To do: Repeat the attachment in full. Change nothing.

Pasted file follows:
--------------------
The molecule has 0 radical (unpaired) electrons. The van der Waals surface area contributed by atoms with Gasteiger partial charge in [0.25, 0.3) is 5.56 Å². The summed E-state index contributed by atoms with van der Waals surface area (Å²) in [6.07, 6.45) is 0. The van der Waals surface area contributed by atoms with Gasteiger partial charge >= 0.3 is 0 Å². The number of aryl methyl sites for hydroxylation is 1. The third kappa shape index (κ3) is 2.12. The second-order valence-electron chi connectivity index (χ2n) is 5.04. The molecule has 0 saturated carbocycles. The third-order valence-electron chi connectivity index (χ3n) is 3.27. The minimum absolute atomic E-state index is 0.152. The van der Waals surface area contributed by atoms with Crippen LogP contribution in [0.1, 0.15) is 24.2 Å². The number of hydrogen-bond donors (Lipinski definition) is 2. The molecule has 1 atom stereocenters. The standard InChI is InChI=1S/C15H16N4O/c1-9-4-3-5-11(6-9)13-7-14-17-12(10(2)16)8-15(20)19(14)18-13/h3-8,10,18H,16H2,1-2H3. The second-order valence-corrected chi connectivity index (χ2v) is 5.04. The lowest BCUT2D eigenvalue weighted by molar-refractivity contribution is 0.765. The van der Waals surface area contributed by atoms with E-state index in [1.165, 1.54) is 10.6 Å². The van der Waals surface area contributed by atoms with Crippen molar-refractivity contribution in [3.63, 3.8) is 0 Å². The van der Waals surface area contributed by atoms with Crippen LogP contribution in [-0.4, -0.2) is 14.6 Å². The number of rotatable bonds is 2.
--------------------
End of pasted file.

The molecule has 0 radical (unpaired) electrons. The van der Waals surface area contributed by atoms with Gasteiger partial charge in [0.25, 0.3) is 5.56 Å². The summed E-state index contributed by atoms with van der Waals surface area (Å²) in [6.07, 6.45) is 0. The van der Waals surface area contributed by atoms with Gasteiger partial charge >= 0.3 is 0 Å². The number of aryl methyl sites for hydroxylation is 1. The third kappa shape index (κ3) is 2.12. The second-order valence-electron chi connectivity index (χ2n) is 5.04. The molecule has 0 saturated carbocycles. The third-order valence-electron chi connectivity index (χ3n) is 3.27. The minimum absolute atomic E-state index is 0.152. The van der Waals surface area contributed by atoms with Crippen LogP contribution in [0.1, 0.15) is 24.2 Å². The number of hydrogen-bond donors (Lipinski definition) is 2. The molecule has 1 atom stereocenters. The standard InChI is InChI=1S/C15H16N4O/c1-9-4-3-5-11(6-9)13-7-14-17-12(10(2)16)8-15(20)19(14)18-13/h3-8,10,18H,16H2,1-2H3. The second-order valence-corrected chi connectivity index (χ2v) is 5.04. The lowest BCUT2D eigenvalue weighted by molar-refractivity contribution is 0.765. The van der Waals surface area contributed by atoms with E-state index in [1.165, 1.54) is 10.6 Å². The van der Waals surface area contributed by atoms with Crippen molar-refractivity contribution in [3.63, 3.8) is 0 Å². The van der Waals surface area contributed by atoms with Crippen LogP contribution in [-0.4, -0.2) is 14.6 Å². The number of rotatable bonds is 2.